Why was this study needed?

Globally, around 10 million people die every year after a traumatic brain injury. In the UK, traumatic brain injury is estimated to cost £15 billion a year.

In patients with trauma and major extracranial bleeding, it has already been shown that when tranexamic acid is given within three hours it can reduce deaths from bleeding by a third. However, the effect of tranexamic acid on patients with intracranial bleeding has previously only been researched in two small trials. Although results were encouraging, they needed to be validated in a larger trial.

This trial was the first large multicentre trial to investigate the effect of tranexamic acid on head-injury related death, as well as disability and adverse events.

What did this study do?

The CRASH-3 randomised control trial compared two doses of tranexamic acid with placebo for adults with traumatic brain injury. Amongst the 12,737 people randomised to either group, the researchers managed to treat 9,202 (72.2%) within three hours of injury.

Eligible patients had a GCS score of 12 or lower or any intracranial bleeding, and no major extracranial bleeding. The treating clinician had to be uncertain as to the appropriateness of tranexamic acid treatment. Patients were an average age of 42 years.

The trial recruited patients from 29 countries of low, middle and high incomes, so the results are likely to be reproducible. In addition, patients and clinicians were blinded to the treatment allocation, which increases reliability in the results.

What did it find?

When tranexamic acid or placebo was given within three hours of the head injury:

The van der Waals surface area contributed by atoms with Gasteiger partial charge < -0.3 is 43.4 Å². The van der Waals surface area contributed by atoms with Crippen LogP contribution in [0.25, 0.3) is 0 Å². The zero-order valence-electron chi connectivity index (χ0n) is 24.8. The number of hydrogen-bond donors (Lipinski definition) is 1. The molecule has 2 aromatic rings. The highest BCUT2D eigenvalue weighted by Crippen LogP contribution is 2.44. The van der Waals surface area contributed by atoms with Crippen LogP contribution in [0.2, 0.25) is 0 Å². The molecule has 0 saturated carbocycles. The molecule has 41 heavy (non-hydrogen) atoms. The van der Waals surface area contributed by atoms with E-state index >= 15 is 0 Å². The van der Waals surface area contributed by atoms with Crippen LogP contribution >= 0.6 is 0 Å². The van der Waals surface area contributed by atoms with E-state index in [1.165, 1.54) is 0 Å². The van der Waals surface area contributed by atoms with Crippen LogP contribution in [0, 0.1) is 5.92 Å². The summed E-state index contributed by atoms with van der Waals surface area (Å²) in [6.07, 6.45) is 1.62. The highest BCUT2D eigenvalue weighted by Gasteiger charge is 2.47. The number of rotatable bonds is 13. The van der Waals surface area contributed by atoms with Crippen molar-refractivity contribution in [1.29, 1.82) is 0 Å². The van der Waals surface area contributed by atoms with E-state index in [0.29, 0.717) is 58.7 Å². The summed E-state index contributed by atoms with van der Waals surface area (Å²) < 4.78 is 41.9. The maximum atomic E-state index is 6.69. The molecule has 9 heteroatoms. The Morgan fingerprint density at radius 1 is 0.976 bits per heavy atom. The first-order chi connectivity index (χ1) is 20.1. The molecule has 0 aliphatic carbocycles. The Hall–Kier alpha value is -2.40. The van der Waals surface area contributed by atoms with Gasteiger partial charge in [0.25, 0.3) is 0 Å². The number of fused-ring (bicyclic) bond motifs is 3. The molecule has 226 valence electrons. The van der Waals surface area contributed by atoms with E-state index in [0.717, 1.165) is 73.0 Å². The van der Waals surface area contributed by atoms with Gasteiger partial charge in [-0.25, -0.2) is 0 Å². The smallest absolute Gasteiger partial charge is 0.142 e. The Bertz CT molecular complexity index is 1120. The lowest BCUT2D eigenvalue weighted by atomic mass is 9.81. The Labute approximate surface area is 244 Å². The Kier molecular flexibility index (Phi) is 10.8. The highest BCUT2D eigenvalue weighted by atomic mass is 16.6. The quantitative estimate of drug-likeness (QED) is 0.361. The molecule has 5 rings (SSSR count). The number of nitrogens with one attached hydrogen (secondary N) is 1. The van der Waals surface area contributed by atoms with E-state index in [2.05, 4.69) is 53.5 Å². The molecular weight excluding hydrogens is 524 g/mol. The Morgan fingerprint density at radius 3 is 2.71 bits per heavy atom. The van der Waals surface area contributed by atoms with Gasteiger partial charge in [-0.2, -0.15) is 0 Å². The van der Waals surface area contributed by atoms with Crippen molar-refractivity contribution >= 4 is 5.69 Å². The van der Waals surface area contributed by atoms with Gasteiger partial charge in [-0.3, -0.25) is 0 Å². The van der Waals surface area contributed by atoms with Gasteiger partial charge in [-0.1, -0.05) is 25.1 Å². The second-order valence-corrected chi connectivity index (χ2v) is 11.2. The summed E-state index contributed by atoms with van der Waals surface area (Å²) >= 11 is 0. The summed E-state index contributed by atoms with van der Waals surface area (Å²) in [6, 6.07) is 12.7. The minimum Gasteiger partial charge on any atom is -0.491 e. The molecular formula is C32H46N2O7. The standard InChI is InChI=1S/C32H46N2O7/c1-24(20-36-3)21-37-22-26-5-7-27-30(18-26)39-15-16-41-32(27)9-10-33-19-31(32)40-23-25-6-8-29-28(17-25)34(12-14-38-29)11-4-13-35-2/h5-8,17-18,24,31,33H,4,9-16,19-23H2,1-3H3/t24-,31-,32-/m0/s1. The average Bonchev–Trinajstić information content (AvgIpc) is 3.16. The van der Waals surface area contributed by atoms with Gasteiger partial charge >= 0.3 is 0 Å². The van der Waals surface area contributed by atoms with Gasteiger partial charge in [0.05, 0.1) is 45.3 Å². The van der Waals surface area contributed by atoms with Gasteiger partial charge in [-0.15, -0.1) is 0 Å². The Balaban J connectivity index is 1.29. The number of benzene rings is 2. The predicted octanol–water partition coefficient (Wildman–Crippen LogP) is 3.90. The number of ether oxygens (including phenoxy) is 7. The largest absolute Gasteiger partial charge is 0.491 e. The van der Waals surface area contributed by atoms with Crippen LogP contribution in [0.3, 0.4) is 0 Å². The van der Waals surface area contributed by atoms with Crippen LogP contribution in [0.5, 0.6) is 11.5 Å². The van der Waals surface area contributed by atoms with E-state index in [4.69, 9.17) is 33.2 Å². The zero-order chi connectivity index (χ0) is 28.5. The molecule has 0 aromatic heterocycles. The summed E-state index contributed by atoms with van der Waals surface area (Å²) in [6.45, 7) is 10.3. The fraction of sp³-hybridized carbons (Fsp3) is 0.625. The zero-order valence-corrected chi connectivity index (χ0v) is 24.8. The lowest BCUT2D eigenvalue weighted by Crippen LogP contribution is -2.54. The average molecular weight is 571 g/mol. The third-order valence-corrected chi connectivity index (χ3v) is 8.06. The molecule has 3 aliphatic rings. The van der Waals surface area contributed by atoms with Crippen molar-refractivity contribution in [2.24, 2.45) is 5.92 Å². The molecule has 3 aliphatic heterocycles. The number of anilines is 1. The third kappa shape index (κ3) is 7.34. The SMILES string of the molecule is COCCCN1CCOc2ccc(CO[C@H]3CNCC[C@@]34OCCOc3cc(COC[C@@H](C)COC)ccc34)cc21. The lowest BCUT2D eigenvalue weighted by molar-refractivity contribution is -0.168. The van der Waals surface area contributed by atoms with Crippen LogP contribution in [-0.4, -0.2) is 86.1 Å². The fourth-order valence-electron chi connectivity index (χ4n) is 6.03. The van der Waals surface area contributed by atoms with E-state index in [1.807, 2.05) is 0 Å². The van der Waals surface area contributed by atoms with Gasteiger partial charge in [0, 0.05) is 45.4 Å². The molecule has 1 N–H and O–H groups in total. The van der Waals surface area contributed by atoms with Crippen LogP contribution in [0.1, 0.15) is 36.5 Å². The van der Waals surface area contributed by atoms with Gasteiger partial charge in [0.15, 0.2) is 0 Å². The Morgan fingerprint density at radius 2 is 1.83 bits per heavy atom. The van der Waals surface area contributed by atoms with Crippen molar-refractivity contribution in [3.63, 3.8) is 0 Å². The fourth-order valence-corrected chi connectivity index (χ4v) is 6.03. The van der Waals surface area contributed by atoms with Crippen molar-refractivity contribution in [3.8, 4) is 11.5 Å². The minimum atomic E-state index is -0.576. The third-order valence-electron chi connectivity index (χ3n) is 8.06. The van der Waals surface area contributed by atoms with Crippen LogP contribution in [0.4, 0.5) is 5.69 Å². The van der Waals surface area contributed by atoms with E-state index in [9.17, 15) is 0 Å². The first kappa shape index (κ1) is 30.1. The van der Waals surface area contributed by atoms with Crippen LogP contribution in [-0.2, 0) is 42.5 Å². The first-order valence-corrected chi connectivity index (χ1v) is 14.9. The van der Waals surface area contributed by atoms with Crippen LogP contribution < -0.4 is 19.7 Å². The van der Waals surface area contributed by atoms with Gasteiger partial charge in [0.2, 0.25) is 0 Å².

• Overall, tranexamic acid had no effect on the risk of death within 28 days due to head injury. Deaths occurred in 18.5% (855/4,613) of the tranexamic acid group compared with 19.8% (892/4,514) of the placebo group, (relative risk [RR] 0.94, 95% confidence interval [CI] 0.86 to 1.02).
  • There were fewer head-injury related deaths for those with mild-to-moderate head injury severity (GCS 9 to 15) given tranexamic acid, at 5.8% (166/2,846) compared with 7.5% (207/2,769) of those given placebo (RR 0.78, 95% CI 0.64 to 0.95). A smaller reduction in risk was found for people in whom both pupils were reactive to light.
  • There was no reduction in head-injury related deaths for people with more severe head injury (GCS 3 to 8), with 39.6% (689/1,739) deaths in the tranexamic acid group compared with 40.1% (685/1,710) of the placebo group (RR 0.99, 95% CI 0.91 to 1.07). Similarly, there was no difference in risk for people with no pupil reactivity in one or both eyes.
  • Tranexamic acid had no effect on the risk of disability. According to the Disability Rating Scale (range 0 to 30), those given tranexamic acid scored on average 4.99 compared with 5.03 in the placebo group, indicating moderate severity in both groups.
  • There was no difference in complications such as stroke, deep vein thrombosis (DVT), pulmonary embolus (clot in the lung) or seizures.

What does current guidance say on this issue?

The NICE 2016 guideline recommends using tranexamic acid in patients with major trauma. NICE recommends against using it more than three hours after injury.

The guideline for head injuries (updated in 2019) focuses on the initial assessment, such as when to perform a scan, resuscitation and restoring blood volume after heavy bleeding. It does not cover the use of anti-bleeding medicines for head injury.